changing course untrimmed:” (7-8) By saying that every fair from fair
declines, Shakespeare is saying that every beautiful thing, at some
point, grows less and less beautiful and that it reaches the point when
it can never be as beautiful as when it first came into being. All
beautiful things will fall from perfection. Like summer, beauty has a
time limit on it. This is not the case with the young man. His beauty
will never dim, nor wilt like the flowers in the wind, nor lessen, nor
be covered like the sun may be. He will always retain the state of
perfection.



The next line shows that beauty flails because of chance accidents or by
the fluctuation of nature’s course. This again ties in to the idea that a summer’s day is unpredictable and subject to change.
This again is not true for the youth. The youth is temperate and his
perfection is untouchable. He is steadfast and reliable. He is immune
from accidents or fluctuation. He is again, perfection.



At this point Shakespeare has finished explaining how summer is an
inadequate comparison to the youth and begins to explain his promise to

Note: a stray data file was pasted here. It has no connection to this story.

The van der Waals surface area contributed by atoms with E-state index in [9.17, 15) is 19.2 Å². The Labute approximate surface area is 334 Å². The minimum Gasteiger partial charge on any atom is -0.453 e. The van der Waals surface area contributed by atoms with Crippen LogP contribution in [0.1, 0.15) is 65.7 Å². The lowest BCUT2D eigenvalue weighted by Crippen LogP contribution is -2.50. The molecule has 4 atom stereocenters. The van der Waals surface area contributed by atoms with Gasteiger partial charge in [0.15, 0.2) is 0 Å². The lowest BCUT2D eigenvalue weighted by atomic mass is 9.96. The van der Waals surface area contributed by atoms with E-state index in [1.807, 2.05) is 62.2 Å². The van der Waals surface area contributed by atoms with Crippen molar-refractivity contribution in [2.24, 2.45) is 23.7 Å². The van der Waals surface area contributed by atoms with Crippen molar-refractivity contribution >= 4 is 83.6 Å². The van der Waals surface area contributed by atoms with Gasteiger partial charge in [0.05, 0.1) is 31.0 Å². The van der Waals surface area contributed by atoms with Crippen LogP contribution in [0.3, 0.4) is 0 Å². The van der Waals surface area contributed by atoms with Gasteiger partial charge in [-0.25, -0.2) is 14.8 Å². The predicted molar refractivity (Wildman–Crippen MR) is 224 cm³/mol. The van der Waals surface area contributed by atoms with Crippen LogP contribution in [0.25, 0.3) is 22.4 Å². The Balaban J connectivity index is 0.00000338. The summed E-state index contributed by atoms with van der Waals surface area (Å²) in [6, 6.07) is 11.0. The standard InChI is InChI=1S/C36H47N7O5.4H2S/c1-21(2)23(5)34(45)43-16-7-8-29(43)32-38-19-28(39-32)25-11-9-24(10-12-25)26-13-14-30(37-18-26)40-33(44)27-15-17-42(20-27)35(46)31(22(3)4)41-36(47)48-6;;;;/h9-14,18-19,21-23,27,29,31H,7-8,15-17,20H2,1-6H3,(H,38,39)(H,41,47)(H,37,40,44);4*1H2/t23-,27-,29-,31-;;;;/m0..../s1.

the youth. “But thy eternal summer shall not fade…” The eternal summer
represents the eternity of the youth’s perfection. The eternal summer
won’t ever fade and it will never lose its original beauty. This again
affirms that the youth is not subject to time. He is immortal.




.




عدل سابقا من قبل Gleam في السبت سبتمبر 17, 2011 6:50 am عدل 1 مرات
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رد: analysis of Shakespeare's sonnet 18 ...... First year students

مُساهمة من طرف Gleam في السبت سبتمبر 17, 2011 6:42 am

Shakespeare finally declares that the reason that the youth will always
be immortal and in perfect state is death has no power over him. “Nor
shall Death brag thou wander’st in his shade...” (11) Unlike Death’s
eventual victory over every living thing, it will not have any affect on
the youth. The reason for this being that the youth, in all his glory,
will always and forever be captured in Shakespeare’s verse and because
of these lines, the youth will remain immortal and will grow as time
grows.




“So long as men can breathe, or eyes can see, So long lives this, and
this give life to thee.” (13-14) This final part of Shakespeare’s
promise to the youth explains that as long as man inhabits the earth,
the verse will always exist, and because of the existence of the verse,
the youth will live on forever in the words. His image and beauty will
always be captured in time and because it is captured, he will remain
immortal. The verse gives the youth a means for immortality and eternal
existence because it transcends the time barrier.




Through the intensity of the emotion of love that Shakespeare is able to
express in his writing it is proven that he viewed the youth as
godlike. He idealizes the young man by the description of his beauty.
His writing is motivated by the love that he feels for the youth. He